I think it’s time we replace our police chief with someone who knows how to enact a community policing style of law enforcement in the city. I think we’ve seen from Chief Conrad that he’s simply not the man for the job. Once we start doing community policing, I think it’s very important that we start making sure that we’re focusing on diversion.

We’re locking up too many people with mental health and drug addiction problems. I also believe that we’re not approaching our gang violence in a way that is based on evidence in other cities; what other cities are doing is that they are using a violence intervention program.

That allows people who, however they have done it, have somehow escaped from the cycle of gang violence and turned their lives around. It allows them to mentor kids who are statistically likely to be involved in drug and gang activity. It’s a much more cost-effective program because you are stopping the violence before it happens, but it’s also a more humane program because you are giving kids a chance to turn around their lives instead of going down the path of activity.

So, I believe that if we start taking a more community-focused, more rehabilitative approach to policing, that we are really going to see our gun violence go down. We have to address root causes. Everybody says it, the problem is we’re just not making policy changes to make it happen.

Griffin Paulin says: “To your understanding, what is the root cause of homelessness, and as a follow up, how do you intend to curtail it?”

Louisville, like a lot of other cities around the nation, is experiencing an economic boom. We have more development downtown than we’d had for years, and it means that rents are rising across the city. Now, I argue that, to a degree, we’ve artificially inflated the amount the rates are rising with the way we incentivize businesses across the city — but the solution is really simple.

We need to invest in affordable housing. We’ve known since 2008 that our affordable housing trust fund needs $10 million a year to keep up with the affordable housing problem that we are having in the city. We haven’t been investing in it; last year it took grassroots activists hundreds of volunteer hours to make Metro Council to put $9.8 million in the affordable housing trust fund. That is the first time it was ever funded at an appropriate level.

There’s years of backlog in investment  that needs to go into the affordable housing trust fund, and we need to make sure that we’re putting the money into affordable housing to make sure people aren’t being forced out of their homes. So, I think rising rents is a big root cause of homelessness in the city; I also think we need to make sure that we’re treating drug problems as a public health issue instead of a criminal issue, and I just think it’s important that we reach out into the homeless population to make sure we are providing appropriate services.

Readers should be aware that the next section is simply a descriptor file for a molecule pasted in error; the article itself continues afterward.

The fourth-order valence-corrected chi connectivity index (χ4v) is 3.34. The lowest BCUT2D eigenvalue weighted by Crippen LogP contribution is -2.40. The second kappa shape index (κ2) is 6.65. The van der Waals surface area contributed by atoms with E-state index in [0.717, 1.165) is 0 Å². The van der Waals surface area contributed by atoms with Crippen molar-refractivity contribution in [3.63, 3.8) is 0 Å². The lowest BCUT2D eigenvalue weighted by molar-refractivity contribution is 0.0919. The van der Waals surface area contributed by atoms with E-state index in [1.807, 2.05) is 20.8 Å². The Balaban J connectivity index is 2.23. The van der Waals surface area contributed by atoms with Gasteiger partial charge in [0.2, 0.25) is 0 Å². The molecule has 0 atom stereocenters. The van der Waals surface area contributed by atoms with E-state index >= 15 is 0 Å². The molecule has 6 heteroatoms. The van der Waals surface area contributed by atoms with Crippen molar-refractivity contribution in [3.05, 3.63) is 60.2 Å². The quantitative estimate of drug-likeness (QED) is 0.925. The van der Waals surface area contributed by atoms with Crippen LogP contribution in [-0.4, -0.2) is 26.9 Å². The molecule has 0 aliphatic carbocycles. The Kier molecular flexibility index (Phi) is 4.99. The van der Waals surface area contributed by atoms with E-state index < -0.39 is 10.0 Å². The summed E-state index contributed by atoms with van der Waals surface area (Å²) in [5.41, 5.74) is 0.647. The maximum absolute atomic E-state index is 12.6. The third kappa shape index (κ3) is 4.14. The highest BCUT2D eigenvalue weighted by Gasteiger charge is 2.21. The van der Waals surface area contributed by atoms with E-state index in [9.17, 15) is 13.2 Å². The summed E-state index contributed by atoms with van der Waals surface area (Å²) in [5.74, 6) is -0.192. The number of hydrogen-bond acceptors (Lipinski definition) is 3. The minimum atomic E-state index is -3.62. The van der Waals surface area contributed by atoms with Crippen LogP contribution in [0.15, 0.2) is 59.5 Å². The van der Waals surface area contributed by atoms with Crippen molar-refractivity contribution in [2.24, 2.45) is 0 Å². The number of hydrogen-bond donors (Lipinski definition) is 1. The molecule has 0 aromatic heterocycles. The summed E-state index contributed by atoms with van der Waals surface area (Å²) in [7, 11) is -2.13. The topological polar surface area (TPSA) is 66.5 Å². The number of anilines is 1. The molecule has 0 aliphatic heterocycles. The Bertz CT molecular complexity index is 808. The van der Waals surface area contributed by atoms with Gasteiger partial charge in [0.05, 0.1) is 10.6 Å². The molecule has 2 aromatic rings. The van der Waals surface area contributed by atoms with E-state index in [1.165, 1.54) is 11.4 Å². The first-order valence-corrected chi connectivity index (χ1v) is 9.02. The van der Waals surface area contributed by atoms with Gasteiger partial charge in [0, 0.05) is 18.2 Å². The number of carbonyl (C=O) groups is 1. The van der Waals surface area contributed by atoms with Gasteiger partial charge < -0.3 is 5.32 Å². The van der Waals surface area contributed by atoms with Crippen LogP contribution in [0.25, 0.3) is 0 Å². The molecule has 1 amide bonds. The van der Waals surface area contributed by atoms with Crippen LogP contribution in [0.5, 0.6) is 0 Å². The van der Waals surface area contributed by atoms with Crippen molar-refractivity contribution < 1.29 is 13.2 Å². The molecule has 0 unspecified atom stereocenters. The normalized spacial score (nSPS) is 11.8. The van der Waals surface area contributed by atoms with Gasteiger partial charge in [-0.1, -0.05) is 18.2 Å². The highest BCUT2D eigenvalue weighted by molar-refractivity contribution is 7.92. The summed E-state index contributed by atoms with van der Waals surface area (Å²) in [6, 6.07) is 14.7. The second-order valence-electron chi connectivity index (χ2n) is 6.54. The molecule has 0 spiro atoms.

I support us having a permanent homeless camp in the city until we can do more to house people who are homeless in our community. Other cities have had success with that, and I think with clearly rising rates of homelessness in the city, it’s time we start considering solutions.

Rebecca Pattillo asks: “What is your stance on racist or Confederate statues in public spaces throughout Louisville?”

I think it’s time for them to remove it. It’s leftovers of a violent and racist past. And talking to people, it’s very obvious that large portions of our community feel very disrespected by their presence in the city. I think we’ve done a lot of hand-wringing about the statues around the city, but the reality is, we have a very talented local arts community. I would be very happy to see us replace those statues with something we can all be very proud of.

A listener wants to know: “What local news sources do you consume on a regular basis?”

Of course, this radio station, WFPL — I listen to it on a daily basis. I also love Forward Radio. I listen to it as often as I can. I love never-nervous.com; I think it has very interesting coverage of local issues. And, of course, the Courier-Journal provides some of the most sophisticated and up-to-date coverage of Louisville issues.

Daniel Sherrill asks: “What do you plan on doing about neglected property and graffiti vandals? Those are the two things that seem to drag down our city aesthetically.”

We currently have a mechanism to keep vacant and abandoned properties in the city — it requires a pretty lengthy foreclosure process. I think it’s key that we foreclose actively on absentee landlords or absentee property owners to make sure we are able to put the property to productive use across the community.